European Art

Meet Swedish Portraitist Anders Zorn

Self-Portrait, 1889, Anders Zorn (Swedish, 1860-1920), Florence, Galleria degli Uffizi, Soprintendenza Speciale Per Il Polo Museale Fiorentino. Photo from

Next up in what is becoming a recurring series of featured artists is Anders Zorn. Zorn is very interesting, and not just because his name is so much fun to say. This Swedish artist was a favorite of the great early-twentieth century American art collector Isabella Stewart Gardner. She purchased several of his works, including his multiple portraits of her (see below), for her Boston collection turned museum. I saw a special exhibition of Zorn’s paintings (Anders Zorn: A European Artist Seduces America) at the Isabella Stewart Gardner Museum this past spring, and that is when I first became interested in his work.

Anders Zorn, “Isabella Stewart Gardner in Venice”, 1894, oil on canvas, Isabella Stewart Gardner Museum, Boston. Photo from

Zorn is particularly known for his portraits of prominent members of society, such as Gardner and her husband George. Despite his traditional subject matter, Zorn’s style was firmly that of a modernist in the vein of fellow boundary-pushing portraitists Whistler and Sargent (Gardner 122). He made frequent use of loose brushwork, employed unusual compositional choices, and displayed a modernist indifference towards naturalistic detail.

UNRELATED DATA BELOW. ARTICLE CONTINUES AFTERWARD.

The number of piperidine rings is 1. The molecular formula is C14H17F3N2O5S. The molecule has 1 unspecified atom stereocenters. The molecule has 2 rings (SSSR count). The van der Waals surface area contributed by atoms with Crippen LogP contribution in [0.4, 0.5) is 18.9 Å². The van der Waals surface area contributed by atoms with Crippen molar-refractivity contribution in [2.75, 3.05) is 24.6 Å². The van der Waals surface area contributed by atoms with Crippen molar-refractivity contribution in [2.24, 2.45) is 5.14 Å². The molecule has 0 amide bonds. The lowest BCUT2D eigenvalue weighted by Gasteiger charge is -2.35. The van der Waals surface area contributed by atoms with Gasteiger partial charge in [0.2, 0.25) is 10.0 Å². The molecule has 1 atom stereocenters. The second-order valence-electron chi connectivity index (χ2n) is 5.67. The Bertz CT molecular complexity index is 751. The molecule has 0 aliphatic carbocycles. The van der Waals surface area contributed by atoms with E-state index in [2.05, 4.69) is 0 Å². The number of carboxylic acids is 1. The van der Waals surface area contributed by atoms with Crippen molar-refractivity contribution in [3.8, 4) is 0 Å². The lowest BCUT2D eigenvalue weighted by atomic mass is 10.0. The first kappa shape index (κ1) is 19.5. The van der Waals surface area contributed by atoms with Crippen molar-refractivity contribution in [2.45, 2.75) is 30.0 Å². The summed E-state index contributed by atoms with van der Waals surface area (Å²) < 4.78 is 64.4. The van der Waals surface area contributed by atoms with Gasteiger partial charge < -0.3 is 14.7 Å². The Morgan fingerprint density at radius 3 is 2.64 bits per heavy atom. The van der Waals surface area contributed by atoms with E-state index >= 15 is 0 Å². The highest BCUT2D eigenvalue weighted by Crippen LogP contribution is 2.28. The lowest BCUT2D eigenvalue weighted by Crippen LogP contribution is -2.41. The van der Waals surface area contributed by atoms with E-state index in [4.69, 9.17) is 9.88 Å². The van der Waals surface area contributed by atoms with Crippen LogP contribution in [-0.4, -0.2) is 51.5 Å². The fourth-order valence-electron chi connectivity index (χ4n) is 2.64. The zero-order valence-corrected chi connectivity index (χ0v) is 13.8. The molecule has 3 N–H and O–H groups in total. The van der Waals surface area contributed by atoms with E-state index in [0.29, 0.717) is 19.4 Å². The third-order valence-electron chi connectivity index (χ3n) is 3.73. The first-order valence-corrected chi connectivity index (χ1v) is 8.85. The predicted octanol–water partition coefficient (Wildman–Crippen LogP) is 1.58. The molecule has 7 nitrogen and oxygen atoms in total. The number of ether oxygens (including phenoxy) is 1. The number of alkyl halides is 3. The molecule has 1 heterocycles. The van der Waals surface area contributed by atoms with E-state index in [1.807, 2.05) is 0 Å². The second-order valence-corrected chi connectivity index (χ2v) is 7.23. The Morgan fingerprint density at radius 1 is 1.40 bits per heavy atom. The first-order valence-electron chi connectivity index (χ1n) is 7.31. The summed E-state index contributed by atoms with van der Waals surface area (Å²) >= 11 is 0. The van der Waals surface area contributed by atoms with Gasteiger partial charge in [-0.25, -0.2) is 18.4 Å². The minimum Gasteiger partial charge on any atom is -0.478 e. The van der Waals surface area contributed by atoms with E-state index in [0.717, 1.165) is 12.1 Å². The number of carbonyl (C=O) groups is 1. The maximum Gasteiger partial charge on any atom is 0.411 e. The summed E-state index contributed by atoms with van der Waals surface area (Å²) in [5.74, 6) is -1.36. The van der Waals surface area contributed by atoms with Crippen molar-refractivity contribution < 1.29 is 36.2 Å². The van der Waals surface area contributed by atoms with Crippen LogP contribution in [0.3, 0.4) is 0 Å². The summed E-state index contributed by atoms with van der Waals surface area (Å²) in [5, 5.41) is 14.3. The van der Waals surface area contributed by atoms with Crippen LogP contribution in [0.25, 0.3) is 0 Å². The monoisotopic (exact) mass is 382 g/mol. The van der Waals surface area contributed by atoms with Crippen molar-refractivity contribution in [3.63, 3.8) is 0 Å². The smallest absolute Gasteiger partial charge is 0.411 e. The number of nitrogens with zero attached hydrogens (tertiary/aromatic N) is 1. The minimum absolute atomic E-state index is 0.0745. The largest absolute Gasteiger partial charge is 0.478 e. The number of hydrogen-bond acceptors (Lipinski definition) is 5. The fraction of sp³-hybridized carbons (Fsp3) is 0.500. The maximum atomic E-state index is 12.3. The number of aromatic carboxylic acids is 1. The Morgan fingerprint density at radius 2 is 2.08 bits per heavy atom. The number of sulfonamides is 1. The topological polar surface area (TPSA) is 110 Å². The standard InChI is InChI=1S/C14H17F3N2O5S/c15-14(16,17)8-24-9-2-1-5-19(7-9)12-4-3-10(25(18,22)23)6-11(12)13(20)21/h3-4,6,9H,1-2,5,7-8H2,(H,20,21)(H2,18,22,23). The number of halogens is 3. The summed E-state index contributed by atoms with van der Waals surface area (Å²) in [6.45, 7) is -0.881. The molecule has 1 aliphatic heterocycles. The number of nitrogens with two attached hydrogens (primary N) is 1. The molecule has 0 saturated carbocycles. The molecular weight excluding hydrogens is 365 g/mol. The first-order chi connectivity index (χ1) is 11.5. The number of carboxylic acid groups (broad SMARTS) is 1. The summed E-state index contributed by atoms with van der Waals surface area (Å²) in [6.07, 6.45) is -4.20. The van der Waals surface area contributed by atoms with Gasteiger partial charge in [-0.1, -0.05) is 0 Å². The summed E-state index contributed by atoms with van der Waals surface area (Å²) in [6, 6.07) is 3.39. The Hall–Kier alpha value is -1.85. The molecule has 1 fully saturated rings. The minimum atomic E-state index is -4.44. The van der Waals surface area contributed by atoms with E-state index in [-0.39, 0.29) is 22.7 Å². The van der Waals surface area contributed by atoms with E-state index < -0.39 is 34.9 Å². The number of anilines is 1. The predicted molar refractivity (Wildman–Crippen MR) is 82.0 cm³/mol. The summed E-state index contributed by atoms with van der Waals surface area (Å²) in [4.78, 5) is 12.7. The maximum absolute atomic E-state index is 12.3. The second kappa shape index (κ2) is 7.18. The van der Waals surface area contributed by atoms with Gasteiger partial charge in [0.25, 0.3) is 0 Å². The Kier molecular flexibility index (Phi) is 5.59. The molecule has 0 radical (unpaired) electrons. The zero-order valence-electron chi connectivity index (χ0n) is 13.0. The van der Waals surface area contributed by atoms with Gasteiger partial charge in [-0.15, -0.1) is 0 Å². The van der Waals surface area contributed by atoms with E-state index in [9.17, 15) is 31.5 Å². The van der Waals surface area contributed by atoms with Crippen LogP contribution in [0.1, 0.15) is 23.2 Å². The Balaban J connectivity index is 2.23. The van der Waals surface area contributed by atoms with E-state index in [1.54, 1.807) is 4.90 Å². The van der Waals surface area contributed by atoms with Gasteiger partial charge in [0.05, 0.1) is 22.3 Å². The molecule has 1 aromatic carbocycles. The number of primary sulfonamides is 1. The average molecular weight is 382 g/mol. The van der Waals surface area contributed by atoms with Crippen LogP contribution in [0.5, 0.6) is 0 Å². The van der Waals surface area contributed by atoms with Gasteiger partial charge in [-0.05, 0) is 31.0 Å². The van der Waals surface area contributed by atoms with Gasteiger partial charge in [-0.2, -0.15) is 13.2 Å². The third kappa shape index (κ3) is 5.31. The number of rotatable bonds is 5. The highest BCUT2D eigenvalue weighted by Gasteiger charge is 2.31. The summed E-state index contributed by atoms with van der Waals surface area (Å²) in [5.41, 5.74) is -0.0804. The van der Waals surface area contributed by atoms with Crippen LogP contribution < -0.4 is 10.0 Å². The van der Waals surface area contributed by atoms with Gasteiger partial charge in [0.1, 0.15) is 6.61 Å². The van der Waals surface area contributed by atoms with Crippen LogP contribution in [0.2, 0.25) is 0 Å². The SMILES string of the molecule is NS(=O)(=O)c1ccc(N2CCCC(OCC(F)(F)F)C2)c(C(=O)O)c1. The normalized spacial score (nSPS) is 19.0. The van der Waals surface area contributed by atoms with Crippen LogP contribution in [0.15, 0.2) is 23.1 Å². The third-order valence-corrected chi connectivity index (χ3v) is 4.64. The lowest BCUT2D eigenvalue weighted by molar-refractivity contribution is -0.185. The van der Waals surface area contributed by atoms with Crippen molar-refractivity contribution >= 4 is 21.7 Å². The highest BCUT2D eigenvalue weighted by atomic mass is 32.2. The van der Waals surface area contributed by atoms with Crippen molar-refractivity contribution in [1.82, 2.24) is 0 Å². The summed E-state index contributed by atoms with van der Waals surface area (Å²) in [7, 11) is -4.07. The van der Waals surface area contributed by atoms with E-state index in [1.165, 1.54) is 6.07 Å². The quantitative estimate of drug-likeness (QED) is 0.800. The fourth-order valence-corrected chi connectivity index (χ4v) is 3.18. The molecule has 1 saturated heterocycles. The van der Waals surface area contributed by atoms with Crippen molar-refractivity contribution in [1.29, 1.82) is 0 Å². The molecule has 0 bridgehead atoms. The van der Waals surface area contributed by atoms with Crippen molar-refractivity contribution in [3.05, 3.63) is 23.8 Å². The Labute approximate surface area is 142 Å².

George Peabody Gardner, 1899, Anders Zorn (Swedish, 1860-1920), Boston, Museum of Fine Arts, © Museum of Fine Arts, Boston. Photo from

As was common for forward-looking artists of the era, Zorn also painted scenes of modern city life, many depicting women. The work below, The Omnibus, is one of his best-known paintings in this category, and it currently resides at the Gardner Museum. He also frequently painted nudes, landscapes, and scenes involving artists.

The Omnibus, second version, 1892, Anders Zorn (Swedish, 1860-1920), Isabella Stewart Gardner Museum, Boston. Photo from

Despite his one-time popularity, Zorn is not particularly celebrated today. This is more likely due to his subject matter, than to any specific characteristic of the his style or reputation. In a twentieth-century Western art world increasingly dominated by formalism and abstraction, portraiture’s heavy dependance on representation made it extremely unfashionable (Gardner 120-122). However, last year’s exhibition at the Isabella Stewart Gardner Museum may be a sign that interest in the artist is rising again.

In Wikström’s Studio, 1889, Anders Zorn (Swedish, 1860-1920), Zorn Museum, Mora
Photo: Patric Evinger (from


Anders Zorn: A European Artist Seduces America at the Isabella Stewart Gardner Museum (Feb. 28 – May 13, 2013) online

Gardner, James. “Anders Zorn: Rediscovering an Art Star”. The Magazine Antiques vol. 180 no. 2 (March/April 2013). 120-125.

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